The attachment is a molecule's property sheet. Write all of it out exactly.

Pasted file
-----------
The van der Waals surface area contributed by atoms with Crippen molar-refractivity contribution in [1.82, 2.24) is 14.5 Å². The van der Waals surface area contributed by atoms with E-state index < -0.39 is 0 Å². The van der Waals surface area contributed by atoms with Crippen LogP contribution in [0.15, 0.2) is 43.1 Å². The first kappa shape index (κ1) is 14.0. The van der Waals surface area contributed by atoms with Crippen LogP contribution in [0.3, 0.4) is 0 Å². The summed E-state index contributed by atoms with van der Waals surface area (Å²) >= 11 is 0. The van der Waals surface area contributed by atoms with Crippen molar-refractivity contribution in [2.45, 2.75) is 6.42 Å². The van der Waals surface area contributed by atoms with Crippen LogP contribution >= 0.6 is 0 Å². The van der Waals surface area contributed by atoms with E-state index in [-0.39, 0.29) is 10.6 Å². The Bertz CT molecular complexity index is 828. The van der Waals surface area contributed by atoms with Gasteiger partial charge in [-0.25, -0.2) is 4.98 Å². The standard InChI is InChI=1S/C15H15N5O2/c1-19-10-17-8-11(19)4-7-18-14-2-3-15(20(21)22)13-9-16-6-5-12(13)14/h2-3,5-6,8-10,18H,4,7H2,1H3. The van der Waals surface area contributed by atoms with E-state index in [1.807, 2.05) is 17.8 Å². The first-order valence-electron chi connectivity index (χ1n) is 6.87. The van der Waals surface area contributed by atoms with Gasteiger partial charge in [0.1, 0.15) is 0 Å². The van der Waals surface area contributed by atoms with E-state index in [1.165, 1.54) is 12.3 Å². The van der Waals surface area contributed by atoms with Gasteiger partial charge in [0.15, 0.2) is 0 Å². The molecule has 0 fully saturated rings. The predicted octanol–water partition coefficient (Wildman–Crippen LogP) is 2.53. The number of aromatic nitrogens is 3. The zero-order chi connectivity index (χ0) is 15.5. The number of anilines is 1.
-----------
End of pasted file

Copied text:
The van der Waals surface area contributed by atoms with Crippen molar-refractivity contribution in [1.82, 2.24) is 14.5 Å². The van der Waals surface area contributed by atoms with E-state index < -0.39 is 0 Å². The van der Waals surface area contributed by atoms with Crippen LogP contribution in [0.15, 0.2) is 43.1 Å². The first kappa shape index (κ1) is 14.0. The van der Waals surface area contributed by atoms with Crippen LogP contribution in [0.3, 0.4) is 0 Å². The summed E-state index contributed by atoms with van der Waals surface area (Å²) >= 11 is 0. The van der Waals surface area contributed by atoms with Crippen molar-refractivity contribution in [2.45, 2.75) is 6.42 Å². The van der Waals surface area contributed by atoms with Crippen LogP contribution >= 0.6 is 0 Å². The van der Waals surface area contributed by atoms with E-state index in [-0.39, 0.29) is 10.6 Å². The Bertz CT molecular complexity index is 828. The van der Waals surface area contributed by atoms with Gasteiger partial charge in [-0.25, -0.2) is 4.98 Å². The standard InChI is InChI=1S/C15H15N5O2/c1-19-10-17-8-11(19)4-7-18-14-2-3-15(20(21)22)13-9-16-6-5-12(13)14/h2-3,5-6,8-10,18H,4,7H2,1H3. The van der Waals surface area contributed by atoms with E-state index in [1.807, 2.05) is 17.8 Å². The first-order valence-electron chi connectivity index (χ1n) is 6.87. The van der Waals surface area contributed by atoms with Gasteiger partial charge in [0.1, 0.15) is 0 Å². The van der Waals surface area contributed by atoms with E-state index in [1.165, 1.54) is 12.3 Å². The van der Waals surface area contributed by atoms with Gasteiger partial charge in [0.15, 0.2) is 0 Å². The molecule has 0 fully saturated rings. The predicted octanol–water partition coefficient (Wildman–Crippen LogP) is 2.53. The number of aromatic nitrogens is 3. The zero-order chi connectivity index (χ0) is 15.5. The number of anilines is 1.